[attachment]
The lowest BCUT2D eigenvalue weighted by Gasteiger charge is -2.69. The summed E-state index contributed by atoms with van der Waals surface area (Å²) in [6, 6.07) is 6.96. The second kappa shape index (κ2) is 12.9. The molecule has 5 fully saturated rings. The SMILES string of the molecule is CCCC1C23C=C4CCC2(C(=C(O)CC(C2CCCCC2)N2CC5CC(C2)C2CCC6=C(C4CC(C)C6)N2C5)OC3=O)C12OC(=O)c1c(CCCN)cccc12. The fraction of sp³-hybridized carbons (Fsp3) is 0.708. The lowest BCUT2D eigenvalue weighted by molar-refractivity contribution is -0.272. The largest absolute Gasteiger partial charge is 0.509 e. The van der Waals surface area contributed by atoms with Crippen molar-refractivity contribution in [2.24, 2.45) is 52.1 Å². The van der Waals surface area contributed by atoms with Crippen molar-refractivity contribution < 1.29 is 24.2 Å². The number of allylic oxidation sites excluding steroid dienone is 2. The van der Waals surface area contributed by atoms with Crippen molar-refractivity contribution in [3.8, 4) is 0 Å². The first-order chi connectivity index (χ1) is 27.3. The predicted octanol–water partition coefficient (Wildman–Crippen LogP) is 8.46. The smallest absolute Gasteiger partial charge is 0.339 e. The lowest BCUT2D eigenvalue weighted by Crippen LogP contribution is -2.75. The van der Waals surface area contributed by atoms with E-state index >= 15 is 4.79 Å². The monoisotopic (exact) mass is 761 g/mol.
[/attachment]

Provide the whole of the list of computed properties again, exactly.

The lowest BCUT2D eigenvalue weighted by Gasteiger charge is -2.69. The summed E-state index contributed by atoms with van der Waals surface area (Å²) in [6, 6.07) is 6.96. The second kappa shape index (κ2) is 12.9. The molecule has 5 fully saturated rings. The SMILES string of the molecule is CCCC1C23C=C4CCC2(C(=C(O)CC(C2CCCCC2)N2CC5CC(C2)C2CCC6=C(C4CC(C)C6)N2C5)OC3=O)C12OC(=O)c1c(CCCN)cccc12. The fraction of sp³-hybridized carbons (Fsp3) is 0.708. The lowest BCUT2D eigenvalue weighted by molar-refractivity contribution is -0.272. The largest absolute Gasteiger partial charge is 0.509 e. The van der Waals surface area contributed by atoms with Crippen molar-refractivity contribution in [2.24, 2.45) is 52.1 Å². The van der Waals surface area contributed by atoms with Crippen molar-refractivity contribution < 1.29 is 24.2 Å². The number of allylic oxidation sites excluding steroid dienone is 2. The van der Waals surface area contributed by atoms with Crippen molar-refractivity contribution in [3.8, 4) is 0 Å². The first-order chi connectivity index (χ1) is 27.3. The predicted octanol–water partition coefficient (Wildman–Crippen LogP) is 8.46. The smallest absolute Gasteiger partial charge is 0.339 e. The lowest BCUT2D eigenvalue weighted by Crippen LogP contribution is -2.75. The van der Waals surface area contributed by atoms with E-state index >= 15 is 4.79 Å². The monoisotopic (exact) mass is 761 g/mol.